New Talent: Young Playwrights' Festival
Weales, Gerald, Commonweal
New York's Young Playwrights' Festival is in its eleventh season and, to my discredit, I have gone to a program for the first time this year. I did try back in 1990, as a curious playgoer not as a reviewer, but there was not a seat to be had-- not even for ready money. The YPF has its loyal supporters. I wanted then to see Allison Birch's Believing, which I had read and seen performed in Philadelphia, and to see how a play that I liked held its own among the winners of the national competition for playwrights, eighteen and under. Very well, from all reports.
If I have been derelict on the national level, I have at least been keeping an eye on the Philadelphia Young Playwrights' Festival since 1988, when the program was first instituted. The Philadelphia Inquirer (May 27, 1988) ran a story about the young playwrights at Simon Gratz High School in North Philadelphia. A snippet of dialogue from one of the plays so impressed me that I wrote to the teacher in charge, Marsha Pincus (who understandably keeps winning teaching awards), and asked if I could see the play. She sent me a copy of "Plays in Progress" (a name that the Theatre Communications Group uses for the work of more exalted dramatists) so that I could see the first year's work. Under the program, the teacher teases plays from interested students and the young writers work with a local playwright (Rufus Caleb at Gratz); there are staged readings at each school and the winners go on to a city-wide festival. Gratz is a large inner-city school in a tough neighborhood (one of the playwrights was killed by a bullet meant for someone else), and the playwrights there deal straightforwardly or comically or sentimentally with drugs, drink, sex, and abuse inside and outside the family. As the PYPF became better known and better financed, it spread to other schools-- suburban schools, private schools--and a certain sophistication about how plays are made has surfaced in the results. Although I wish all the young playwrights well, I remain a Gratz fan because the program there allows students with practically no experience of theater to expose their fears and longings, their street language and odd lyricism, and, then, as the play is worked and reworked with the advice of outside readers, teachers, playwrights, directors, to find a shape for what they want to say.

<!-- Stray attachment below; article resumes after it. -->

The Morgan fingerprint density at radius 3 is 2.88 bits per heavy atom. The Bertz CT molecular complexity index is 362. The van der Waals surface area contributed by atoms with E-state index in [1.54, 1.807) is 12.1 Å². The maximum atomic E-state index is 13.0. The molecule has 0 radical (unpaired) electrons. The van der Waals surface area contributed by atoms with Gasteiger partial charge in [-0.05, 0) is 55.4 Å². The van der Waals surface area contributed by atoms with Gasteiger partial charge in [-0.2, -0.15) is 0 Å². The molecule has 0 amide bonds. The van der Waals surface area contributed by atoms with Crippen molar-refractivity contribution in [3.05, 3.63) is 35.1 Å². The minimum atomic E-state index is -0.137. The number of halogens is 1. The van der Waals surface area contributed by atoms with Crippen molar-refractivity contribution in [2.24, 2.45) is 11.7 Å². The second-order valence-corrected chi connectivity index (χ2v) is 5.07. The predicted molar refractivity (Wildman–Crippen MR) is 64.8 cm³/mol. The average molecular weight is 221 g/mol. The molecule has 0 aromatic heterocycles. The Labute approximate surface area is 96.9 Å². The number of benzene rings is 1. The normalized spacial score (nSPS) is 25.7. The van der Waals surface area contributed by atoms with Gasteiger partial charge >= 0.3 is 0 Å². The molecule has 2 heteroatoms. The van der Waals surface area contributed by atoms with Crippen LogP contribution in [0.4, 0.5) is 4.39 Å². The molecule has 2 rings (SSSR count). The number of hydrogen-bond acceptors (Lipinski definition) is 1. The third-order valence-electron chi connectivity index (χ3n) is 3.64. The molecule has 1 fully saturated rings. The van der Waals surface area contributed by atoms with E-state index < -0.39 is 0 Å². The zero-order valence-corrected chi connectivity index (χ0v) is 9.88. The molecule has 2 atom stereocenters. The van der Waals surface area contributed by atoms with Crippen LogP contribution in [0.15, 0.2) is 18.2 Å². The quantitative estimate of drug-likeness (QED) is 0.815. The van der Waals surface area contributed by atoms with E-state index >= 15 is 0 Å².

If I had come cold to the festival in New York and seen Terrance Jenkin's Taking Control, I would have recognized it as a Simon Gratz play. Both he and Allison Birch are Gratz alumni. He first submitted the play to the New York festival in 1990 and, after reworking it so thoroughly that it is almost a new piece, had it accepted for this season's program. It begins with an idealized family scene, variations of which punctuate the otherwise realistic play. It concerns three young girls who live with their foul-mouthed, abusive, alcoholic grandmother. Tarae, the middle child, is the strongest of the three, the one who tries to take control, to deal with her older sister who has become pregnant at sixteen. Structured in brief scenes, like a television drama (TV is a major influence on most Gratz play-wrights), it allows Tarae to confront her father, a drunk whose response to any disquieting demand on him is violence or the threat of violence; her mother, who has become a prostitute (a classy house, not a street corner) in search of the life that she missed as a teen-age mother; and her grandmother, who collapses into helplessness when the family pattern seems to be repeating itself. …